Mexico Presses On With Plan to Pay Down Debt Using IMF Funds
(Bloomberg) -- Mexico’s President Andres Manuel Lopez Obrador said on Thursday he’ll seek central bank approval to use $12 billion in International Monetary Fund reserves to pay down debt, as he presses ahead with austerity.
Lopez Obrador thanked bank Governor Alejandro Diaz de Leon for being open to the idea of using the windfall, which is being transferred to the monetary authority from the IMF, to prepay liabilities. He declined to comment on Diaz de Leon’s prior remarks that the government must purchase the reserves from the bank.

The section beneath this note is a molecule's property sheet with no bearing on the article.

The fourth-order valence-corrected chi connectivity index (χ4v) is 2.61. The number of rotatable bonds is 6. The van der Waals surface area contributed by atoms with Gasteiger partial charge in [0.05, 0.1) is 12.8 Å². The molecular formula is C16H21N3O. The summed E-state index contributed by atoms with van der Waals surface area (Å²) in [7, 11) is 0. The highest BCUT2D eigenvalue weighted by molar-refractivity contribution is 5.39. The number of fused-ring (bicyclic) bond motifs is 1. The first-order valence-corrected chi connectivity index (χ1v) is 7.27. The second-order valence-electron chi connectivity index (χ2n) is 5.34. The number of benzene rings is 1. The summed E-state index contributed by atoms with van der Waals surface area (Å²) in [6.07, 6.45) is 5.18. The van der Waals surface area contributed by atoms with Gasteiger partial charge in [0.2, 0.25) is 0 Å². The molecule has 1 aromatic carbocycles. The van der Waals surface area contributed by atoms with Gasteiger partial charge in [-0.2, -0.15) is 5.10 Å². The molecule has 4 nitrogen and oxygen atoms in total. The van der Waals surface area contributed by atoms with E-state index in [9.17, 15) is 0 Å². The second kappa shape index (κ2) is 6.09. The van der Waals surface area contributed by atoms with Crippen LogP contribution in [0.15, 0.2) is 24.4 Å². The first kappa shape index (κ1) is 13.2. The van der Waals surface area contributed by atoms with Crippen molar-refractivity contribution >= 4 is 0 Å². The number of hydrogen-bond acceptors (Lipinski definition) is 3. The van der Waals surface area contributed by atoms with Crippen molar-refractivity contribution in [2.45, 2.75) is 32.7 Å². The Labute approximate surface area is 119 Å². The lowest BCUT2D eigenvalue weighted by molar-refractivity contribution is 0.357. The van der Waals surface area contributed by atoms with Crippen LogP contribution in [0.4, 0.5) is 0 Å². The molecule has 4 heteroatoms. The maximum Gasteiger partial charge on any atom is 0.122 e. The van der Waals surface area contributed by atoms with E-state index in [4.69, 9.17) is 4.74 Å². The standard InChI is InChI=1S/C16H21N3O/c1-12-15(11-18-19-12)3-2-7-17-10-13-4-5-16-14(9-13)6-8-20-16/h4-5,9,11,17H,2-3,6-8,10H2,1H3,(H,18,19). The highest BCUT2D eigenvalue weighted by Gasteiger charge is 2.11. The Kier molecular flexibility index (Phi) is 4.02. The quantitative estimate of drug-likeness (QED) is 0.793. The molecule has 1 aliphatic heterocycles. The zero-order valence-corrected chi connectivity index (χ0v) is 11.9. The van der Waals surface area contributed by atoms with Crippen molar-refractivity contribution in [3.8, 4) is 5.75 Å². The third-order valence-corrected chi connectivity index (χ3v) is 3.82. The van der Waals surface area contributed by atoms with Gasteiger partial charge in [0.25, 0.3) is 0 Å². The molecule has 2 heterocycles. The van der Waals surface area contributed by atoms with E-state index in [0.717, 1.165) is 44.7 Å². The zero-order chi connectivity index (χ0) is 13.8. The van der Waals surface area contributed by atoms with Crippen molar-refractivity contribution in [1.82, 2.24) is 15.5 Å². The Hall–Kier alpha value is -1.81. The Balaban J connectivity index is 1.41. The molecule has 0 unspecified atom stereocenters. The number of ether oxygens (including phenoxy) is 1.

AMLO, as the president is known, has made austerity a cornerstone of his administration and has vowed not to raise debt levels. His plan to use the IMF funds was proposed by his new finance minister and long-time confidant, Rogelio Ramirez de la O, who is leading the project.
“The money shouldn’t just be stored away,” AMLO said. “That would be a loss, because it earns very little interest, while the government has to pay high interest on its debt.”
He added that the decision will depend on the central bank, known as Banxico, whose autonomy his government will “always respect, always.”
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